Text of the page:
10.  Saun and Starr – “Look Closer (Can’t You See The Signs)” (2015)
Sharon Jones’s backing singers Saundra Williams and Starr Duncan-Lowe move into the spotlight backed by the unmistakable tight-funk snap of Dap-Kings. Has a real old Acid Jazz vibe to it. Think summer barbeques, stripy t-shirts, love beads, South American bottled beer.

Sunday, 24 May 2015


Back in the late 80s the Primitives were bona fide pop stars. Credible ones too, who came up through the indie ranks to mainstream success. One could find them on a Thursday night’s Top of the Pops playing their latest hit single, pull a Tracy Tracy poster from the pages of Smash Hits, read a NME cover story, then catch them live on Saturday morning telly breaking out into an unrehearsed version of the Stooges’ “I Wanna Be Your Dog”. It was an impressive feat and great whilst it lasted.

The Primitives’ reformation in 2009 came with little fanfare from the band, the music press or the general public. They simply eased themselves gently back: a gig here, an EP, a gig there, an album of 60s covers, more gigs, and then an LP of new songs and my album of 2014, Spin-O-Rama.

Currently doing a short tour they’re engaged in a new type of balancing act: that of the songs from their original three albums (1988-91) and those from the revitalised band. Across a near 20 song set there’s a roughly and 50/50 spilt and the beauty being every song is equally welcome. Everything fits together. There’s no this-is-from-our-new-album sinking feeling, just bang-bang-bang, one high octane buzzsaw thumper followed by another twisty jangler.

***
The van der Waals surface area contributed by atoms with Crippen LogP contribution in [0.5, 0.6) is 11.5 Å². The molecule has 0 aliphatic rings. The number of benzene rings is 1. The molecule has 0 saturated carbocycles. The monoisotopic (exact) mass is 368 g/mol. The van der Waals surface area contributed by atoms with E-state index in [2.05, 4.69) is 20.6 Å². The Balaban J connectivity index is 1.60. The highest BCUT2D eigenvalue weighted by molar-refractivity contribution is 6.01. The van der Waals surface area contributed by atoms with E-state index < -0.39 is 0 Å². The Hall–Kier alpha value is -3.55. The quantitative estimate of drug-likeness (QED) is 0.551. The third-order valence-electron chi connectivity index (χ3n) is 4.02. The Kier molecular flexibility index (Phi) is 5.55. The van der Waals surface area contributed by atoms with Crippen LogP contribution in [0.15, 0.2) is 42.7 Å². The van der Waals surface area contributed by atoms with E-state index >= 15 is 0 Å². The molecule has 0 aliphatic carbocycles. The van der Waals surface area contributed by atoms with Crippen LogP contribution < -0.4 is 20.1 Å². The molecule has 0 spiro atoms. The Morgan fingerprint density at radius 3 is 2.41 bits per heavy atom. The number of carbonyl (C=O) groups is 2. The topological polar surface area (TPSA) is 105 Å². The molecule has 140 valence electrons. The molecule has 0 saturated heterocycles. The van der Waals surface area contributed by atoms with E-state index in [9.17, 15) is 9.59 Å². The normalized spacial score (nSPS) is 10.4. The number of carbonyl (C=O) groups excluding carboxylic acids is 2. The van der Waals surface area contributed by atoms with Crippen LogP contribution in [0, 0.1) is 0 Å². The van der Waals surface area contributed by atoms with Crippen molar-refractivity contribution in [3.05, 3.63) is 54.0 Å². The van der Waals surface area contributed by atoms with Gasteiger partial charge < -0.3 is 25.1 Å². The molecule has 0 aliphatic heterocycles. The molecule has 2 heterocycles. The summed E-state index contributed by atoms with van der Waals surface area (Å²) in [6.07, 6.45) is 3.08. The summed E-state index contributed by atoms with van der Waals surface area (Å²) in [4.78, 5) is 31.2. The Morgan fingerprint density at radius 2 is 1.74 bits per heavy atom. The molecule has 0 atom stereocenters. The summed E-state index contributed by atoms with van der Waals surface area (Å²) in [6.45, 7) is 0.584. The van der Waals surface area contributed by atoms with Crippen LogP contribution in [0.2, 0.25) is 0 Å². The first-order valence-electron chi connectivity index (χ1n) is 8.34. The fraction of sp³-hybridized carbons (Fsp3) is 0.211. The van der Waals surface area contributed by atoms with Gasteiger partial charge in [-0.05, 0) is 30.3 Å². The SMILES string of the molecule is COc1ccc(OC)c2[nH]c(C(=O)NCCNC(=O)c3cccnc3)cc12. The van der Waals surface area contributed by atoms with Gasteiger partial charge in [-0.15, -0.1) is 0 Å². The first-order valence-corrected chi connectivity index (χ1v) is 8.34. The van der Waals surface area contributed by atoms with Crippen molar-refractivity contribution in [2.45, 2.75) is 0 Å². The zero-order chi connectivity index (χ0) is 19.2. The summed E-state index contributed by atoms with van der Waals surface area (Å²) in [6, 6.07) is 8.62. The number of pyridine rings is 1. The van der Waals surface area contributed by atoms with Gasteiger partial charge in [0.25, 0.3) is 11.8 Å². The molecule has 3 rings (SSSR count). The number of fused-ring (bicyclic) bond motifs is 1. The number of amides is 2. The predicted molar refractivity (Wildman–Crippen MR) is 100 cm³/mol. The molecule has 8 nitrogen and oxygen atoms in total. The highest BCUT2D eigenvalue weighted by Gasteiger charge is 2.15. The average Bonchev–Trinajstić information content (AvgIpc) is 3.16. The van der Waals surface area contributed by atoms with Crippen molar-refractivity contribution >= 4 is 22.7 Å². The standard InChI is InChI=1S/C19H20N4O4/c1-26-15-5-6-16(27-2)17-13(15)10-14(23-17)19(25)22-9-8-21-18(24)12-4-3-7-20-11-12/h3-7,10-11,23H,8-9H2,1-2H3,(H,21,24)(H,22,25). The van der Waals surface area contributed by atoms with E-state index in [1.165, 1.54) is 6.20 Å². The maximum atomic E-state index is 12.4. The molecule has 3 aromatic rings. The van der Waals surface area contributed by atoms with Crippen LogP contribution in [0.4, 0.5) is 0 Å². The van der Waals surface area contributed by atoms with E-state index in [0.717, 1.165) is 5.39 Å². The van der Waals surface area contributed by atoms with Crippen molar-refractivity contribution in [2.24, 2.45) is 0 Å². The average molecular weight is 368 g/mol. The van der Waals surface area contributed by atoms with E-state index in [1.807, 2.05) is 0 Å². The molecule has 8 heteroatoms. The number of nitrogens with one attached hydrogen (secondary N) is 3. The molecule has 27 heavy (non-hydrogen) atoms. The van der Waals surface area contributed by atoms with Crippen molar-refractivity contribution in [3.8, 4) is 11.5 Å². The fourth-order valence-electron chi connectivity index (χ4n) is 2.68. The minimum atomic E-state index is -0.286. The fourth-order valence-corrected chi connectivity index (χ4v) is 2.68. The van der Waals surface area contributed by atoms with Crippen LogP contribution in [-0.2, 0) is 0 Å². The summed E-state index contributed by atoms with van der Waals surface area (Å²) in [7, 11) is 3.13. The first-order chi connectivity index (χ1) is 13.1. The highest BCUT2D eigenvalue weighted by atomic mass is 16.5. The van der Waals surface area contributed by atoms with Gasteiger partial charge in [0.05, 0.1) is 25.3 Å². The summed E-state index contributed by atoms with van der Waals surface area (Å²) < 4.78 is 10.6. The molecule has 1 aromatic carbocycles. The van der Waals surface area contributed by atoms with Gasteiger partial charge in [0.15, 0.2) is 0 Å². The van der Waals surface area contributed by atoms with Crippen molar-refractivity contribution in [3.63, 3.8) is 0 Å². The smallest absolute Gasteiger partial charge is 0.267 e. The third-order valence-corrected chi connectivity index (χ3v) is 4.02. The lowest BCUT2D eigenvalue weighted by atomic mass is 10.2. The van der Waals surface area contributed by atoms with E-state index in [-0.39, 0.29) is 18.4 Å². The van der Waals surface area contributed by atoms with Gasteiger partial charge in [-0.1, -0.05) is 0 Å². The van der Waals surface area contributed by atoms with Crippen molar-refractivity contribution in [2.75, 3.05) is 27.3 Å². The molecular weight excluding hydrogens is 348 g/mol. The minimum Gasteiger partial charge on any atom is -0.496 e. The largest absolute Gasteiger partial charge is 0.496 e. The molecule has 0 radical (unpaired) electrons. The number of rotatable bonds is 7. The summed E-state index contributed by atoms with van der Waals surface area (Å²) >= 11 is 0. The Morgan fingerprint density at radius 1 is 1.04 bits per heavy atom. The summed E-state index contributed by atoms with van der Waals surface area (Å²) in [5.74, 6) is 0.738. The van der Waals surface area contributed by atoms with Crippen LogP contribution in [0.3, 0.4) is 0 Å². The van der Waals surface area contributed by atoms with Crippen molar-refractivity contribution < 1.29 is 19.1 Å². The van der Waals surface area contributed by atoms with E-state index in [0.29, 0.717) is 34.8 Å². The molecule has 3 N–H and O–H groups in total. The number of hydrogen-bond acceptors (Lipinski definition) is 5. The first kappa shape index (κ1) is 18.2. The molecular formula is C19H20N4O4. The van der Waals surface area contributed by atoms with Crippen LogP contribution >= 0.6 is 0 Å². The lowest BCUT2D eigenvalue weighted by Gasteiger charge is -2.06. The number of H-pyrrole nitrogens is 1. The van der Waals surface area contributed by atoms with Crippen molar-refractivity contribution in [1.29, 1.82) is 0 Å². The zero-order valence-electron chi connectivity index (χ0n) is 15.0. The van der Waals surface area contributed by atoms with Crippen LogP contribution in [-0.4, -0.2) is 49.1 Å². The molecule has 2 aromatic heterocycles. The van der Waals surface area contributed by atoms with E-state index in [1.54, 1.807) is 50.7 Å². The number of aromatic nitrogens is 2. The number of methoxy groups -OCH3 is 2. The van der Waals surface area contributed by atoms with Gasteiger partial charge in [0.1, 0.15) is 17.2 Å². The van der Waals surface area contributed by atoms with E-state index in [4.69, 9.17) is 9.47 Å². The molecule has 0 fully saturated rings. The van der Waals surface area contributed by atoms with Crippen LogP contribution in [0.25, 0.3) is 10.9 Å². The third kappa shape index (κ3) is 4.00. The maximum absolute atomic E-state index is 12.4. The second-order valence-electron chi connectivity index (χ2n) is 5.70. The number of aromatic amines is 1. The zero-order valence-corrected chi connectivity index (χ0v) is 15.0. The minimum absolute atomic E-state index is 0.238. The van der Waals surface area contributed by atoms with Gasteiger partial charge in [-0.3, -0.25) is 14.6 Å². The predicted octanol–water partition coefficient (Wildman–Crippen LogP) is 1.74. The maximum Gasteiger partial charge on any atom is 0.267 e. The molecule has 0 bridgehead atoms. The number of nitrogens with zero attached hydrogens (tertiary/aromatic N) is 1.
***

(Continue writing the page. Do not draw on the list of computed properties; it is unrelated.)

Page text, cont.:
Early 45s “Buzz Buzz Buzz” and “Stop Killing Me” are succeeded by 2014 duet “Lose The Reason”; “Spin-O-Rama” is sandwiched between a throbbing “Sick Of It” and trippy “Thru The Flowers”; “Petals” sits next to older cousin “Spacehead”; radio favourite “Crash” slips into the whirling “Dandelion Seed”; a menacing “Rattle My Cage” makes way for an audience participating “Way Behind Me” and so on. It’s a relentless flow of punky-pop, sparkling without being overly polished.